By the time sedum starts to bloom autumn is not too far behind, and since every year I have the same problem, which is that the fall landscape turns into a sea of mums in every color known to man, I made a list of other perennials to get a little variety during the cooler months.

Between the obedient plant, the goldenrod, the Japanese anemones and the asters there should be plenty of flowers for the fall garden. Monkshood has spectacular purple-blue flowers and blooms in the fall, but it is very toxic, so be careful.

An easy care ground cover, plumbago, has the most beautiful blue flowers, followed by deep maroon seed heads and spectacular fall foliage.

Snakeroot is gorgeous as a specimen plant and would make the garden all by itself, but it doesn't thrive in areas where summers are hot and in my garden it always dies down to the ground in July instead of growing to produce its lovely fuzzy wands that smell like grape soda.

Don't forget the delicate lace of Russian sage for sunny dry sites and ligularia for the shade border. Turtlehead is also supposed to be a great fall blooming perennial for the shade, but I planted it three times already and I have yet to see it in my garden.

Toad lilies are the last flowers in the garden, they start after the equinox and last through the beginning of November. They look like tiny orchids and bloom abundantly, usually long after the leaves have fallen off the trees and all the other perennials have retired for winter.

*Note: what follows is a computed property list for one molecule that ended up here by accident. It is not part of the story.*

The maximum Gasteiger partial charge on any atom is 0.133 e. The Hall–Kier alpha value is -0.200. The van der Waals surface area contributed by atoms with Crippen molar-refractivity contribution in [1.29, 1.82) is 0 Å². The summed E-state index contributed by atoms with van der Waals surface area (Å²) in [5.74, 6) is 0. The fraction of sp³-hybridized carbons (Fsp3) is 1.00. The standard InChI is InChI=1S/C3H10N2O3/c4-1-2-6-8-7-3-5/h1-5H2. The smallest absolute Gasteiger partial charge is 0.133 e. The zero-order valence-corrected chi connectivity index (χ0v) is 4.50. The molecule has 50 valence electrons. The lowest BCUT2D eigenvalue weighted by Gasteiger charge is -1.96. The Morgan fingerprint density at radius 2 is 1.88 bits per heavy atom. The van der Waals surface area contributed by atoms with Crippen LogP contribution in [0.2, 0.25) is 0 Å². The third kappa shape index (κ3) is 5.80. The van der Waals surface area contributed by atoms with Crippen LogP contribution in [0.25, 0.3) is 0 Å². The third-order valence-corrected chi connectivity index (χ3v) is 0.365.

Author's Bio: 

Main Areas: Garden Writing; Sustainable Gardening; Homegrown Harvest
Published Books: “Terra Two”; “Generations”; "The Plant - A Steampunk Story"; "Letters to Lelia"; "Fair"; "Door Number Eight"; "A Year and A Day"; "Möbius' Code"; "Between Mirrors"
Career Focus: Author; Consummate Gardener;
Affiliation: All Year Garden; The Weekly Gardener; Francis Rosenfeld's Blog

I started blogging in 2010, to share the joy of growing all things green and the beauty of the garden through the seasons. Two garden blogs were born: and, a periodical that followed it one year later. I wanted to assemble an informal compendium of the things I learned from my grandfather, wonderful books, educational websites, and my own experience, in the hope that other people might use it in their own gardening practice.